In 2008 a law was passed making the study of philosophy mandatory. As a result, about 9 million students take philosophy for 3 hours a week. The students learn something about engagement.
“There are also other ways of political participation,” Ribeiro tells her students. She gives them the town hall’s phone number for complaints about infrastructure and asks them to find something in their street they want repaired. When one student calls, nothing happens. But when fifteen call, the city reacts. “You see that pothole?” she asks me. “It’s been closed. And that street lantern? It’s been fixed. Thanks to our philosophy class. . . . Politicians can’t afford disgruntled citizens who will vote them out of office.”
You can read the whole piece at http://www.bostonreview.net/BR37.1/carlos_fraenkel_brazil_teaching_philosophy.php.
I definitely agree with the requirement to learn philosophy as a mandatory course in public schools. As it happened for me, I was somewhat ahead of the curve, but only because it wasn't taught, and so I had to seek it out and read. I began with Will and Ariel Durant's "The Story of Philosophy" when I was about 12. I was captivated by Diogenes, Parmenides, Socrates, Plato and later, by Hume, and much later, by Russell and Whitehead, and then Einstein and Heisenberg and Dyson. Whitehead had maybe the biggest impact upon me; "Process and Reality" most of all, but "Science and the Modern World" was pretty good, too.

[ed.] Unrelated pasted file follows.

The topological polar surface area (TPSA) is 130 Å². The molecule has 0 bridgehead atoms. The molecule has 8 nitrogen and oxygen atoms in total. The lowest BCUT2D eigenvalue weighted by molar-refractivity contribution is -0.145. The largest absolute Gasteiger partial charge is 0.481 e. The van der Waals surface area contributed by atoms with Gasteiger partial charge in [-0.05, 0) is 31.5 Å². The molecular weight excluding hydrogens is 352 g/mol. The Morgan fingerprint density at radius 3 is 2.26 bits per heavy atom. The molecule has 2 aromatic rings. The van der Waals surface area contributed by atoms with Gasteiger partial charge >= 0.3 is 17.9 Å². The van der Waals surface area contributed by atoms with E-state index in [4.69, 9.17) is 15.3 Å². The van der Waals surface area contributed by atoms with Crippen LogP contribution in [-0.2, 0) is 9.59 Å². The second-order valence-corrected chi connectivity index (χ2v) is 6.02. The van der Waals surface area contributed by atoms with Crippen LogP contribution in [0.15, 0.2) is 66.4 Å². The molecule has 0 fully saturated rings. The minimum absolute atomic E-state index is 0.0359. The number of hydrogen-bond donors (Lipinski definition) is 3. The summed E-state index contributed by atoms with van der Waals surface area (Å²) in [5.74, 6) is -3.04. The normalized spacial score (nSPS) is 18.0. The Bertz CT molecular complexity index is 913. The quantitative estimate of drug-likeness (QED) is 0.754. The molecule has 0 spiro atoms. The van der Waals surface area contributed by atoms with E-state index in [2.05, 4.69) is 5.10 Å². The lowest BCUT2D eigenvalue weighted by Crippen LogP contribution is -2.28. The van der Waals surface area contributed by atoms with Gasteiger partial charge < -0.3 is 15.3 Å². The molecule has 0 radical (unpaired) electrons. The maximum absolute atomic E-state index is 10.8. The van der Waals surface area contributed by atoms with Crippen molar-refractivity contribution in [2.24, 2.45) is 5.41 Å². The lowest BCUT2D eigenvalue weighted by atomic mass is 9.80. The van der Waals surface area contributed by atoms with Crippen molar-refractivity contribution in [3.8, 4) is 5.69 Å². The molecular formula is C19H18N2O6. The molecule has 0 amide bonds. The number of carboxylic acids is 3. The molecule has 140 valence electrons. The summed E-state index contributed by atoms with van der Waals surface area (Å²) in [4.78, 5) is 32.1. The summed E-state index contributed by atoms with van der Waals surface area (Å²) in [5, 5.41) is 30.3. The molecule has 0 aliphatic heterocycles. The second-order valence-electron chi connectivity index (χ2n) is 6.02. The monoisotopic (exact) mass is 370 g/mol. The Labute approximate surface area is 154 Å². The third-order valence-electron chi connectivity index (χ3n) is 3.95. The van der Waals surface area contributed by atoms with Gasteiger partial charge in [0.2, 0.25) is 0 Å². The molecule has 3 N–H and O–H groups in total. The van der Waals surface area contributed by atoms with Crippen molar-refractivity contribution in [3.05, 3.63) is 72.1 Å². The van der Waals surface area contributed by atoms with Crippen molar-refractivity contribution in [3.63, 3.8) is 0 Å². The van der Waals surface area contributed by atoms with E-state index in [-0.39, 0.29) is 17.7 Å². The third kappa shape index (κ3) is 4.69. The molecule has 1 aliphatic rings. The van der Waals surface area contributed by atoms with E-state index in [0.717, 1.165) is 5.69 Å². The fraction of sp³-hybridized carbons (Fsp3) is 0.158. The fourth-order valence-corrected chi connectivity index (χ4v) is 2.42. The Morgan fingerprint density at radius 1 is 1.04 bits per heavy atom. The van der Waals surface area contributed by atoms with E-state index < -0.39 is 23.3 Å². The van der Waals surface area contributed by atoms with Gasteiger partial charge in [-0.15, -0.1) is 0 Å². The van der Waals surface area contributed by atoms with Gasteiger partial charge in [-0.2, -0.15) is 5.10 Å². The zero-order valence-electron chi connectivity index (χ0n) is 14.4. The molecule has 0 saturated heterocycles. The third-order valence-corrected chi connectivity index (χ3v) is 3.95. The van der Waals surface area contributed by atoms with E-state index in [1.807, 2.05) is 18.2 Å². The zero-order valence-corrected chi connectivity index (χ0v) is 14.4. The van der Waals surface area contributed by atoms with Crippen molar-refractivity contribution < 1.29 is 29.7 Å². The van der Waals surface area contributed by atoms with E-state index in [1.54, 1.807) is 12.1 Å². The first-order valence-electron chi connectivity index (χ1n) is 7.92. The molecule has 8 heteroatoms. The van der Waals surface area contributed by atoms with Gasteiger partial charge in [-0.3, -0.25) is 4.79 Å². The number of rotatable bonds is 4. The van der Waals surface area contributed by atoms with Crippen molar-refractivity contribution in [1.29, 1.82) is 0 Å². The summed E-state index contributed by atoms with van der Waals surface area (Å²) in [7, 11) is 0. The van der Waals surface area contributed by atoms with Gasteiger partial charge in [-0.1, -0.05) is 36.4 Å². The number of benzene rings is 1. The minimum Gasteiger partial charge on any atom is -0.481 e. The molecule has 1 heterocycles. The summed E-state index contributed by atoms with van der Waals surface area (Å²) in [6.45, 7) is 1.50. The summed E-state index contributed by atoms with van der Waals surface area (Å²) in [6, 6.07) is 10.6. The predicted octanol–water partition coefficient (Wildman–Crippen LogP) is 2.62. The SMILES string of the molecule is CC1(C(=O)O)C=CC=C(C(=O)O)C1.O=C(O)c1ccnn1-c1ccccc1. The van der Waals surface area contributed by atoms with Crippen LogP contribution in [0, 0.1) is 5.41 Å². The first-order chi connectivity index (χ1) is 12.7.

I also took a couple of course in "Religious Studies" and learned a smattering about Buddhism, Shinto, Zoroastrianism. the I Ching and various other ancient beliefs and books. Lately I have been reading about Sikhism, and even visiting the local temple occasionally, not as a believer but as a disinterested investigator Consequently, if I have any argument against this piece, it's the EuroCentrism.
Philosophy neither begins nor ends with the Western (nee Greek) tradition. Not to say that this is a dead-end. Truly exciting things are happening in the philosophy of science, cosmology, astrophysics and a few other sub-disciplines.
All that said, this remains a provocative piece.